no effect on me. Overall, I am very impressed, and Im definatly going to get one.

MichaelBrianBentley

Amazon sells everything, but Fire’s goal is to sell content in greater volume. That means Amazon needs low price tags on kDevices. Fire is the result of what Amazon had to do in order to get the price point under $200. If Amazon could figure out how to make a color tablet for $99, they’d sell that instead. They want as many kDevices out there as possible, their entire market is based on cheap but capable readers and an excellent distribution system. It is not an iPad competitor, it has a different and more specific purpose, and will share the tablet market. Lots of businesses will find Fire to be highly complimentary to iPad just because of its much smaller size.

BongBong

BUT… for the home, school or away-from-home Wi-Fi user, this product will fill a market need. I think it will do just fine.

Krishna Chodavarapu

Oh cool, since you’re shitting on this device so much, you surely must have used it for a few days? I’m also impressed you came up with such an informed point of view (and were able to write it up and get it posted) within 2 minutes of the device being introduced. Good job.

Geek_riot

With the exception of no 3G, the hardware doesn’t seem that “sub-par.” Dual core, same ram as iPad 2, ips screen…

PXLated

Way too early to declare as even an iPad competitor…What’s the battery life?…Will “standard” android apps run on it?…etc. etc. etc.
It’s definitely a Nook competitor and probably a Google/android competitor and it will sell. But if you look at the whole iOS ecosystem, it pales in comparison. If I was Google though, I’d be real nervous.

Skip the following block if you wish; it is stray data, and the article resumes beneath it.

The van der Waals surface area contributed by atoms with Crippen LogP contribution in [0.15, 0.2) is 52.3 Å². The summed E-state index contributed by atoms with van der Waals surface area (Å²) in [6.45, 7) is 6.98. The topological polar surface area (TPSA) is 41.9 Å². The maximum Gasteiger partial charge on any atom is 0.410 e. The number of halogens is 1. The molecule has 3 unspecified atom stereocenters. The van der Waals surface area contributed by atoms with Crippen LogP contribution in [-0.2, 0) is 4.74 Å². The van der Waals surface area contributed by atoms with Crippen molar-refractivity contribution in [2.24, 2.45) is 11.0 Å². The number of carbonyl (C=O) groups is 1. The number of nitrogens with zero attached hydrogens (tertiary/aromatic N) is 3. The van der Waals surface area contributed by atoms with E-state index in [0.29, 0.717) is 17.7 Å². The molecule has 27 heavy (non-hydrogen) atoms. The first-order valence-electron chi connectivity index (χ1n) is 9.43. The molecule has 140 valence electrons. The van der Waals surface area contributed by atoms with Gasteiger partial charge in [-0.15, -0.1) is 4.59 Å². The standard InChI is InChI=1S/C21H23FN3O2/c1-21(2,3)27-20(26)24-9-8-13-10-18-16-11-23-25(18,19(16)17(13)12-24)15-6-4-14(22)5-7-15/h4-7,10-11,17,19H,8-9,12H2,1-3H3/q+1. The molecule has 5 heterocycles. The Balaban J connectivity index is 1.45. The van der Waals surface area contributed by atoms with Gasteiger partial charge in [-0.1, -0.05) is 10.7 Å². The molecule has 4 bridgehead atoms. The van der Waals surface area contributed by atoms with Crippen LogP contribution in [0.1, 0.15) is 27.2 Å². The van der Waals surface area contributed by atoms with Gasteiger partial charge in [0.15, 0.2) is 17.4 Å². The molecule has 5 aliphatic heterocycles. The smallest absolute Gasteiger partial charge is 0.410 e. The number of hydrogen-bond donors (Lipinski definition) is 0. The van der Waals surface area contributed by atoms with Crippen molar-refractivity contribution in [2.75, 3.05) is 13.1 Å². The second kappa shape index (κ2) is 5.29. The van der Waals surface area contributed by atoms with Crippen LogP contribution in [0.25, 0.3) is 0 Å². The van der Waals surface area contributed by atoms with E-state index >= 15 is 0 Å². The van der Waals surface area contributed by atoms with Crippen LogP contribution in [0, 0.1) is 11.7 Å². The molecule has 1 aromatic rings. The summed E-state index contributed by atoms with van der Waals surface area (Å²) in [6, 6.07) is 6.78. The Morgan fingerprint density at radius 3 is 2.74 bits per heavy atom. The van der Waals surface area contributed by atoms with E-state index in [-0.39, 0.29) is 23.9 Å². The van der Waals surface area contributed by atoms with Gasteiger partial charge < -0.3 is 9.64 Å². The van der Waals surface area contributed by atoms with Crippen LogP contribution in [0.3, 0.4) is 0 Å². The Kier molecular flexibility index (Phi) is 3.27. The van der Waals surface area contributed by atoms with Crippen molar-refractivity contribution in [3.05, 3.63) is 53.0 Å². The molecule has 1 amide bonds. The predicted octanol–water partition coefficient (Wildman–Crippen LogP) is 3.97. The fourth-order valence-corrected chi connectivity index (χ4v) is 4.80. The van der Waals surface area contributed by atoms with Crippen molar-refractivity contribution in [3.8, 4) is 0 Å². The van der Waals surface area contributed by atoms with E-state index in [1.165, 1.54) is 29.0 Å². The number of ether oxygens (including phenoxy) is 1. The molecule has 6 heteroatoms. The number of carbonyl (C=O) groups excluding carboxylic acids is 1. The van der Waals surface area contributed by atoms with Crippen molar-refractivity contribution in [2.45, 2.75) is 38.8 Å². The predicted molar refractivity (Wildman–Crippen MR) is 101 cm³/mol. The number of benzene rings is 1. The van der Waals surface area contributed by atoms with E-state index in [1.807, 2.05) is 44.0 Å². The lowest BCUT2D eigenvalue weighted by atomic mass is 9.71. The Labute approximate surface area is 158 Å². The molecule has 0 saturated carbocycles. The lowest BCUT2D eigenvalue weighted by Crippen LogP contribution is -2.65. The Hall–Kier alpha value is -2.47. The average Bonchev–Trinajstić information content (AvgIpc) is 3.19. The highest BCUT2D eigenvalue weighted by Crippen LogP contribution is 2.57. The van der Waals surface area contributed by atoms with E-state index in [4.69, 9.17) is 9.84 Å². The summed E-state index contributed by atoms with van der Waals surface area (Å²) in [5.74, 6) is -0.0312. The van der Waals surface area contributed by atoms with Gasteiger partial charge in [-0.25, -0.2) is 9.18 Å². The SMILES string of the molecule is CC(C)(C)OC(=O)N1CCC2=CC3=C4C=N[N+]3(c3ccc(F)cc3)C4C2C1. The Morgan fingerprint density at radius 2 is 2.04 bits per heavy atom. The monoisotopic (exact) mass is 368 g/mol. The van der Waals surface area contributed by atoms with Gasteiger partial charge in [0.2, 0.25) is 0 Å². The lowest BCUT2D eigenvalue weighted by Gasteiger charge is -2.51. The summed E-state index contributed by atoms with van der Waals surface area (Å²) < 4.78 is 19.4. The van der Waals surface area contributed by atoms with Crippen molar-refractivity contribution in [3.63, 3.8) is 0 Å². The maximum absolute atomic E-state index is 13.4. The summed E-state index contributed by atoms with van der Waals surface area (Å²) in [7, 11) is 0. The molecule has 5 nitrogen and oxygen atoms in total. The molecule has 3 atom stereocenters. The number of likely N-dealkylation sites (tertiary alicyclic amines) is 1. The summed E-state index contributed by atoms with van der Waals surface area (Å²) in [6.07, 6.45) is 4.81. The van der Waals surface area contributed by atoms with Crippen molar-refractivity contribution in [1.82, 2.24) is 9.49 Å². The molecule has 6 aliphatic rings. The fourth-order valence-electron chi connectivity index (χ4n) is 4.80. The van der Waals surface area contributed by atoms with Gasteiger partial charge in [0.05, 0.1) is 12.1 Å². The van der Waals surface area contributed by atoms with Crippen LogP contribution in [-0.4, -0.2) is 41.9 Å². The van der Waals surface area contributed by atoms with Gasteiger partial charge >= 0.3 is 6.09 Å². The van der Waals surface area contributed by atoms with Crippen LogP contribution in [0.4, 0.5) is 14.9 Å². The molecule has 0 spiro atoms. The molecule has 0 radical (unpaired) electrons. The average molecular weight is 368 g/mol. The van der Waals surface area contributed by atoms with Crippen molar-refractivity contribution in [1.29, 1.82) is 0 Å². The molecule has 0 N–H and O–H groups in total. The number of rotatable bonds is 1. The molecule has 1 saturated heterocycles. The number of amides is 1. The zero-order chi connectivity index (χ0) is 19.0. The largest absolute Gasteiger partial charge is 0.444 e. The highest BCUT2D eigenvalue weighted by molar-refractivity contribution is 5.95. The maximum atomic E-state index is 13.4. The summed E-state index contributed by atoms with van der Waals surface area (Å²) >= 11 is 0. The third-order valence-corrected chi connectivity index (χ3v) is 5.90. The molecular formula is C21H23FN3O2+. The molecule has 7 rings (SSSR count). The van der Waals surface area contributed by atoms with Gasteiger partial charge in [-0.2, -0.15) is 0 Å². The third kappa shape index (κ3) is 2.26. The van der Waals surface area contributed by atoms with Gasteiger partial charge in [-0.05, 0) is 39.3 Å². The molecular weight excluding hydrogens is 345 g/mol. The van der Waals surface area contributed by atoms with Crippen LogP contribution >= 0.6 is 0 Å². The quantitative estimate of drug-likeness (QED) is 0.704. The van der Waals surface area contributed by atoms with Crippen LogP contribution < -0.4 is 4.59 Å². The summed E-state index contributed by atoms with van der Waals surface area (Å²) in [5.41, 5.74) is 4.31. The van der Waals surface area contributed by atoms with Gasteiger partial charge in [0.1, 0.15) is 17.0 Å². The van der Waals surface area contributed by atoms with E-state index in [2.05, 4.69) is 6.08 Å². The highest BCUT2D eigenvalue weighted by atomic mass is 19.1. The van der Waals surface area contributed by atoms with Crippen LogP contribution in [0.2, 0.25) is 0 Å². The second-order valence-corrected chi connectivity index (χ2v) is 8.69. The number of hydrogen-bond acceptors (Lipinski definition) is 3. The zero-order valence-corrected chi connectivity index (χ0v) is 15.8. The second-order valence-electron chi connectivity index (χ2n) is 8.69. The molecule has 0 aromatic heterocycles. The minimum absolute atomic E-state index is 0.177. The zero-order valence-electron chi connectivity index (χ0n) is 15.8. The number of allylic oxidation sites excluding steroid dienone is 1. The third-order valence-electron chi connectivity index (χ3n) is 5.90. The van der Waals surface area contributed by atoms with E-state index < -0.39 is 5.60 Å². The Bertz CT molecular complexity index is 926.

Batman Jr.

Battery life is listed as “Up to 8 hours…with wireless off.” Since wireless operations are going to be fundamental to a lot of its major purpose (i.e., media consumption), I’m fearful the realistic practical battery life is going to be closer to 5 hours, which would really crimp the designation of the Fire as a “mobile” device.

Derek Footer

Amazon’s success with the Kindle points out why the Fire will fail. Kindle appeals to people who are interested in a single thing – reading books. My wife has one and loves it, despite my prodding her to get an iPad. It does what she wants, and she has a laptop for things I like my iPad for. The Fire is just a crippled iPad at a low cost point. A version that is more capable with all the integration with Amazon’s digital offerings could be a success, but this thing is a bastard child.

Rch

“The Fire will fail”? You’ve seriously missed the point of the Fire, and its sales numbers will soon show you that.

AppleFUD

Yeah, I bet you didn’t have a problem at all with the first gen iPad not having cameras, ports, etc. . . and the second gen ipad being gimped on ram, etc.

Way to be an apple shill.

person287

My guess, it will get around 1/3 of the sales of the iPad. Whatever it is, if you’re really cynical you’ll say it’s just apple fanboys buying whatever, if you think how I do it has just got the sheer amount and quality of apps that makes it great.
And to anybody who randomly says it’s not competing with the iPad, maybe it’s not competing on the same market with it’s price, but amazon is sure as hell going to be competing with apple on sales!

Linus

This seems extremely biased,… The fire will be attractive to everyone who doesn’t want to spend $500 on an iPad
The lack of camera is a bummer… Maybe v2.0

gridiron